Half a millennium ago, Columbus christened what is today Guanaja as the "Island of Pines", when he landed here on his fourth and final voyage to the New World. Although there are a few patches of pine on Roatan, Guanaja is the only island whose vegetation is dominated by conifers. Michael Rock Peak (1,350 ft.) makes Guanaja the tallest of the Bay Islands, and good hiking with great views can be had up in the pine-scattered hills.
Although Guanaja was the only island to suffer serious damage from Hurricane Mitch in 1998, resisting the pounding winds for nearly 40 hours, islanders went straight to work rebuilding their towns, and now life is back to normal. The popular, secluded dive resorts on Guanaja were repaired and opened shortly after the hurricane passed. And although much of the island's vegetation was stripped of its leaves by the voracious winds, it has sprouted again and the island is reclaiming its lush landscape. And most importantly for Guanaja's growing tourism industry, Guanaja's famous coral reefs received almost no damage from the storm.
Guanaja's charm lies in its seclusion. There is only one small road on the island linking the towns of Mangrove Bight and Savannah Bight, and nearly all transportation is done over water. The majority of Guanaja's 10,000 souls live on one key called Guanaja Town or Bonacca.
Most of the island's upscale, dedicated dive resorts are located on isolated points around the island, accessible only by boat, making the Guanaja experience uniquely private and relaxing. Guanaja's 45 dive sites are known for healthy reefs, pinnacles and volcanic caverns, and the wreck of the Jado Trader.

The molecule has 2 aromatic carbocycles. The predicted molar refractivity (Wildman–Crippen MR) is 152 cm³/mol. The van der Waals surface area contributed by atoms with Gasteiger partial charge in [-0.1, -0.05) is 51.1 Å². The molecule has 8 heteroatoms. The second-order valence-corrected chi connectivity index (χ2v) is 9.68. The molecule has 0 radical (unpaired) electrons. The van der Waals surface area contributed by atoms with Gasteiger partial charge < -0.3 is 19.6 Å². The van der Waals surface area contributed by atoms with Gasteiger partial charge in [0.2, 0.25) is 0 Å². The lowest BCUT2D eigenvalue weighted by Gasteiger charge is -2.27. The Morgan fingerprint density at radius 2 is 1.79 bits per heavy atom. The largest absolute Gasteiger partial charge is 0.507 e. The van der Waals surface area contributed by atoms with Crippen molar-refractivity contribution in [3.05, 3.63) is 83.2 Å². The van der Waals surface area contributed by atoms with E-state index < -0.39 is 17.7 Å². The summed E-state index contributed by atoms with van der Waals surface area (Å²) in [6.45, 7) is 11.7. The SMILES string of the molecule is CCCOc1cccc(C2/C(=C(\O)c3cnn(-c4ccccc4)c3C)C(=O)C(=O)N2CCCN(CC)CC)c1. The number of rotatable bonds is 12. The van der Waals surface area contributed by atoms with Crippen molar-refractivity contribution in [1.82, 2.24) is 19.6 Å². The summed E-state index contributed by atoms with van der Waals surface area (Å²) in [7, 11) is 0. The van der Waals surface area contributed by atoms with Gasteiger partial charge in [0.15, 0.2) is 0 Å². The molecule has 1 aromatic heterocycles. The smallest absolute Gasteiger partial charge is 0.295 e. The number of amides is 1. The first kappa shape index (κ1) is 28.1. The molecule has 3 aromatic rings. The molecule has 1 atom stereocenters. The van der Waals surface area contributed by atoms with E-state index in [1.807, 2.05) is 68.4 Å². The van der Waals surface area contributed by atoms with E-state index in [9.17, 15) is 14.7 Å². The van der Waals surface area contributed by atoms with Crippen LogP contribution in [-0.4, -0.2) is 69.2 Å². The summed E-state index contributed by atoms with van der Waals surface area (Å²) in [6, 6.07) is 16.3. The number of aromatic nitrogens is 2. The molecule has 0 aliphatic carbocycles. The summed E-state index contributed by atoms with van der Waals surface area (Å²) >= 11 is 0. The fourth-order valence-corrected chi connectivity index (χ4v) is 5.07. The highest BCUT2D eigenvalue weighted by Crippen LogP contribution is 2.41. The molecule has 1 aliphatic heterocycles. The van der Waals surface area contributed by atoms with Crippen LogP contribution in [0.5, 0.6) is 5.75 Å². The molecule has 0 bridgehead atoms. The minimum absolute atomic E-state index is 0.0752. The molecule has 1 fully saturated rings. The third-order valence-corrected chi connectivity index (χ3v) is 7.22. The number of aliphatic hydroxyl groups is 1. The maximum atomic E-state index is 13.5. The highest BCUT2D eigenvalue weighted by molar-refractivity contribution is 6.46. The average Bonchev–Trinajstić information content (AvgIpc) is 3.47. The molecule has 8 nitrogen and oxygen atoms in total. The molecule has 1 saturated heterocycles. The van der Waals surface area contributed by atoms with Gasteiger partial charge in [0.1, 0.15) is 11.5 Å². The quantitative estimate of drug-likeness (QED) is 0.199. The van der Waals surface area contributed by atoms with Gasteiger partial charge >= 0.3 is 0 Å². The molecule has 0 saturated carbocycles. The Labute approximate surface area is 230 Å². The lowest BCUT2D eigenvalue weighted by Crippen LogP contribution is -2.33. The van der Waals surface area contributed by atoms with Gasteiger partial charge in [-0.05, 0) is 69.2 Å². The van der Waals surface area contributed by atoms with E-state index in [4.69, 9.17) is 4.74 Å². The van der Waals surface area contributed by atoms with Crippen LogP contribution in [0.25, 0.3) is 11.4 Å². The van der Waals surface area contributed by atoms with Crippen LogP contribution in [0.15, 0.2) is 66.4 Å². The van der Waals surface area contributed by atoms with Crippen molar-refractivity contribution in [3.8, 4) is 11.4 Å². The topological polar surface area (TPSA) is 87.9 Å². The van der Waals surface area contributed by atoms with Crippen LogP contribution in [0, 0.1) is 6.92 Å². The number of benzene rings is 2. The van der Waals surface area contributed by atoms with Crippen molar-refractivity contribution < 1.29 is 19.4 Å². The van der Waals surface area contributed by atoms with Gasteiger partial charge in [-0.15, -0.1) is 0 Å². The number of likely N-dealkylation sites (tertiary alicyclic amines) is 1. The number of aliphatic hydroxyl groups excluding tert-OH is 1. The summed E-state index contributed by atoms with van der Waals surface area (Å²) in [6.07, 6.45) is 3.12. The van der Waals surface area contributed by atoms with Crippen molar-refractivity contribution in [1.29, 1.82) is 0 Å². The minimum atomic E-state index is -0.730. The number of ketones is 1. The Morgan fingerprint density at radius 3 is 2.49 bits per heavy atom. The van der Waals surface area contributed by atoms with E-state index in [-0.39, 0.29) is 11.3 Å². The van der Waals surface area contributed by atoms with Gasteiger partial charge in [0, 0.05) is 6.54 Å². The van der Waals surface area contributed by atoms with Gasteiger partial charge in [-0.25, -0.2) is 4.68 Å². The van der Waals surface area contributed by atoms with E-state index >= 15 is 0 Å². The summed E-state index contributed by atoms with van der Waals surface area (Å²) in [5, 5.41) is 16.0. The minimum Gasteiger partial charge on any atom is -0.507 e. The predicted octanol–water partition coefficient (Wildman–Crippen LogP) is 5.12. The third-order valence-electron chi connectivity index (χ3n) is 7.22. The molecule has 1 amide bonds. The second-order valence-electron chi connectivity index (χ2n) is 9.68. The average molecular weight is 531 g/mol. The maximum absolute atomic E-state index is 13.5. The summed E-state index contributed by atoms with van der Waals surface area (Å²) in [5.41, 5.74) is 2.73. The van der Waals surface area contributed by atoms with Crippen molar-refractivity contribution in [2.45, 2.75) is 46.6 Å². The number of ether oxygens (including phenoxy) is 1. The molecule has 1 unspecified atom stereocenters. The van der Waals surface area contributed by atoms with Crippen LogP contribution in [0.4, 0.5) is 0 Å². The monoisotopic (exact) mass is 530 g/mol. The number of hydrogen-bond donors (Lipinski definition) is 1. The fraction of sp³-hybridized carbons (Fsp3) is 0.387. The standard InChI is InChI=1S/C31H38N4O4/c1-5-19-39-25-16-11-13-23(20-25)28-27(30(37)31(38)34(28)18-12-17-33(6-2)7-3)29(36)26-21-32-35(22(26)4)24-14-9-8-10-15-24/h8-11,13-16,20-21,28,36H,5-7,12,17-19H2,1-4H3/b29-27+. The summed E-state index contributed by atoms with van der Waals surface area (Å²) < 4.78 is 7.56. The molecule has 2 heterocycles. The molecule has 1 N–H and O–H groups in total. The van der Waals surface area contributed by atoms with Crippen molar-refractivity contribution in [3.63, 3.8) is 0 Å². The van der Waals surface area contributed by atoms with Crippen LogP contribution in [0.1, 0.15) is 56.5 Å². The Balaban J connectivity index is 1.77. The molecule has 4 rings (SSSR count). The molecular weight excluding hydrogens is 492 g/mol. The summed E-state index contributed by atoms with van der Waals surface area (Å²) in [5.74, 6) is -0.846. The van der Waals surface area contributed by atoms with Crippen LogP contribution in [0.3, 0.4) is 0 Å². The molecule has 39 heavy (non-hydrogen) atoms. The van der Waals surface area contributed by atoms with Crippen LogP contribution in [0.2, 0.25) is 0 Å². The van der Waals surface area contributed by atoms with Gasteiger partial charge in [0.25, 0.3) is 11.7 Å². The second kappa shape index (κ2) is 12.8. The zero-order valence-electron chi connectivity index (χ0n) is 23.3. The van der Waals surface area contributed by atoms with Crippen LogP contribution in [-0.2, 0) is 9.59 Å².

In addition to great diving, Guanaja offers a unique and private experience for those wishing to explore above the surface of the sea:
Hiking - A number of trails criss-cross the island, winding up through the pines and down again onto pristine beaches. Although trails are not marked, they are easy to follow, and locals can guide you to the trailheads. One nice trail leads from behind the airport up into the hills, follows the ridge above Bayman Bay, and comes out around Michael Rock, site of some of Guanaja's nicest beaches. From there you can walk northeast along the beach to where Big Gully comes out, and take a side trip 30 minutes up to a beautiful waterfall. You can continue on along the beach to the typical island village of Mangrove Bight, which was devastated by the hurricane but is being rebuilt. From the western end of Mangrove Bight, the locals can show you where the trail begins that climbs over the hills and down to Sandy Bay. The mountain trails offer secluded hiking and spectacular views out over the electric blue waters of Guanaja's reef.
The Waterfall - Known mostly as "the waterfall", Big Gully Falls is one of those idyllic cascades that make a perfect photo opportunity. There is a ledge that cuts across the stone face of the falls about a third of the way up, perfect for striking an exotic pose as the water falls around you. The 30-minute hike up to the falls from Michael Rock Beach is a popular activity for divers.
Kayaking - Kayaks are available for use at most of the dive resorts, and can be rented if you are not a guest. The Bayman Bay Club rents sit-on-top kayaks that you can paddle south to the beautiful Soldado Beach (where Columbus is said to have landed) and up into a lazy stream that comes out of the hills. Or you can paddle north for a few minutes with your snorkeling gear to Michael Rock, where there are some nice, shallow reefs and one of the island's best beaches.
Fishing - Bone fishing on the flats on the south shore reefs is superb, and many dive resorts offer guided fishing excursions. Deep-water fishing is also available.